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Colin Marshall

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25. Eric Andersen's Opus 74 Version 2 (1966)
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Though Ubuweb offers no description specific to Opus 74, it comes as one of a collection of 37 short Fluxus films generously hosted there. But you dare cut me off right away with a question: "What's a Fluxus film?" Please enjoy the following blockquote:

""Starting in the early sixties, Fluxus followed in the footsteps of the Futurist and Dada avant-gardes, going against the established grain of Fine Art and Official Art and promoting imposture as an aesthetic dimension.

Fluxus interdisciplinary aesthetic brings together influences as diverse as Zen, science, and daily life and puts them to poetic use. Initially received as little more than an international network of pranksters, the playful artists of Fluxus were, and remain, a network of radical visionaries who sought to reconcile art with life.

These films (some of which were meant to be screened as continuous loops) were shown as part of the events and happenings of the New York avant-garde."

Of Andersen himself -- and, contra the many spelling variations around, the name seems to be c-Eric e-Andersen, not k-Erik and/or o-Anderson -- little information is available. Despite the impressive number of references listed below his Wikipedia entry, it's one of the oddest stubs I've read:

""Born in Antwerp 1940. Living in Copenhagen, Denmark. One of the first Fluxus artists. If the anti-art label can be attributed to anyone it's Eric Andersen. He tries through his actions and neologisms to disorientate the public as much as possible.

Andersen was often a guest in the former East Block countries. In 1966, he held a three-day event in Prague with the Fluxus artists Tomas Schmit and Milan Kn’z‡k. Those have been the first Fluxus events in Czechoslovakia. In Poland he exhibited in Galeria Akumulatory 2 in Poznan and in the Galeria Potocka in Krakow."

Despite how often I hear it name-checked, I admit to knowing shamefully little about the Fluxus group/movement/collective/aesthetic/sensibility/philosophy/whathaveyou, much less the specific place of Eric Andersen within it. So why not harness the awesome power of Internet to figure it out? The right time seems certainly to have come.

The Wikipedia claims, right off the bat, that Fluxus people were interested in "Neo-Dada" noise music (choice) and visual art (choice), literature (choice), urban planning (choice), architecture (choice indeed) and design (choice). Choicer still, they seem to have been into punching holes in the walls between those pursuits. "Interdisciplinary" has today met the sad end of the academic buzzword, but perhaps the concept itself held more credibility in the sixties, when Fluxus had its heyday.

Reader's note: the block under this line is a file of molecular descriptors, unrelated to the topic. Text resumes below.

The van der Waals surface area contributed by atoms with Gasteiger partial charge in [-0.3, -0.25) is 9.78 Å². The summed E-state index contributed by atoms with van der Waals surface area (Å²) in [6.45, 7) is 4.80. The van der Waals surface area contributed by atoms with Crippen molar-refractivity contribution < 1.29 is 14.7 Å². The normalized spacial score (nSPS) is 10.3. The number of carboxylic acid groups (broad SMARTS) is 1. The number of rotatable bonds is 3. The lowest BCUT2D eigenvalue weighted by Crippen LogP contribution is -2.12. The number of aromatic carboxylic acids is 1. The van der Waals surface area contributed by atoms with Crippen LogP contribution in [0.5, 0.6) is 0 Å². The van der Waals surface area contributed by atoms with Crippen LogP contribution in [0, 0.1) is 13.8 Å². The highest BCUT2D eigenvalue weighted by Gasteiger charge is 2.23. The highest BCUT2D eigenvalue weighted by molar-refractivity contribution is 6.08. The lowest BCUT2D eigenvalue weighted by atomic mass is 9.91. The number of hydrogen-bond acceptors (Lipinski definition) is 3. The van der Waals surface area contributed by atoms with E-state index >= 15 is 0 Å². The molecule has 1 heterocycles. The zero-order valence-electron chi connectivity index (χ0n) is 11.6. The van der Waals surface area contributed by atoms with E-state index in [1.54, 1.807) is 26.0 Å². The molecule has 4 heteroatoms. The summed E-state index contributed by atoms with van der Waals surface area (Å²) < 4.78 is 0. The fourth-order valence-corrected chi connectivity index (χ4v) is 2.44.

Fluxus had roots in Europe, but, surprisingly for a Western artitude (as distinct from a "Raditude"), it grew out to Japan as well. This is perhaps just a representation of Fluxus' internal variety: it contained not just a wider artistic spectrum but a wider biological one. It claimed the membership of a lot more womenfolk than usual, for example.

These are the listed planks of Fluxus, some of which contradict the foregoing:

1. Fluxus is an attitude. [Again, see also "Raditude".] It is not a movement or a style.
2. Fluxus is intermedia. Fluxus creators like to see what happens when different media intersect. They use found and everyday objects, sounds, images, and texts to create new combinations of objects, sounds, images, and texts.
3. Fluxus works are simple. The art is small, the texts are short, and the performances are brief.
4. Fluxus is fun. Humour [sic] has always been an important element in Fluxus.

Eric Andersen's Opus 74 Version 2 has, I would to some degree argue, all these qualities. At one minute, 40 seconds, it unambiguously brings the brevity. What images it presents appear to be not original from the piece but "found" from other sources, some seemingly of the everyday. It does this with simplicity, only displaying those images unadorned and in a linear sequence. "Fun" mileage varies wildly from person to person, I realize, but did I have it? Yes indeed.

For a solid 1:19 of the film, white-on-black titles flash by, announcing the following:


Then we get a dizzying array of pictures that are pretty much unreadable without a finger hovering at all times over the pause button. I can pick out a pair of boots, shelves of books, vases, knotholes, spotlights, catatonic-looking people in spotlights, typewriters (maybe)... but by repeatedly freezing the fast-paced flipping to see what I can identify, aren't I just totally defeating the purpose of the film?

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